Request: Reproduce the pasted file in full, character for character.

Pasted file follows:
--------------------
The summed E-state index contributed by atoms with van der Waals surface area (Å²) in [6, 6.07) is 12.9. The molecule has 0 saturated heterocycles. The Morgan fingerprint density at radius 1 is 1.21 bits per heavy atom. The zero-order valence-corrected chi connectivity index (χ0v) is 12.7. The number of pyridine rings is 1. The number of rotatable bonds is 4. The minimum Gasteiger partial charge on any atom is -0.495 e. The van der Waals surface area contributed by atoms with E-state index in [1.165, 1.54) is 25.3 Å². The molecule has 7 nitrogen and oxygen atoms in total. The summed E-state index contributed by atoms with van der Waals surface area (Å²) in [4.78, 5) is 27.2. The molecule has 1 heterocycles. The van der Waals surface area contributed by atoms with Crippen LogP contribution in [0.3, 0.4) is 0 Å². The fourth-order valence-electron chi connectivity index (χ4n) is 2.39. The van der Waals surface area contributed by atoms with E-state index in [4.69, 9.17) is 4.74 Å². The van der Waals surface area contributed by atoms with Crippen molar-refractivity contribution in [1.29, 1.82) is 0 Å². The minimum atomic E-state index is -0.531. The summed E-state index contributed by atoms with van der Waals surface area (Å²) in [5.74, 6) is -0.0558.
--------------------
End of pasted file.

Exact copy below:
The summed E-state index contributed by atoms with van der Waals surface area (Å²) in [6, 6.07) is 12.9. The molecule has 0 saturated heterocycles. The Morgan fingerprint density at radius 1 is 1.21 bits per heavy atom. The zero-order valence-corrected chi connectivity index (χ0v) is 12.7. The number of pyridine rings is 1. The number of rotatable bonds is 4. The minimum Gasteiger partial charge on any atom is -0.495 e. The van der Waals surface area contributed by atoms with E-state index in [1.165, 1.54) is 25.3 Å². The molecule has 7 nitrogen and oxygen atoms in total. The summed E-state index contributed by atoms with van der Waals surface area (Å²) in [4.78, 5) is 27.2. The molecule has 1 heterocycles. The van der Waals surface area contributed by atoms with Crippen LogP contribution in [0.3, 0.4) is 0 Å². The fourth-order valence-electron chi connectivity index (χ4n) is 2.39. The van der Waals surface area contributed by atoms with E-state index in [4.69, 9.17) is 4.74 Å². The van der Waals surface area contributed by atoms with Crippen molar-refractivity contribution in [1.29, 1.82) is 0 Å². The minimum atomic E-state index is -0.531. The summed E-state index contributed by atoms with van der Waals surface area (Å²) in [5.74, 6) is -0.0558.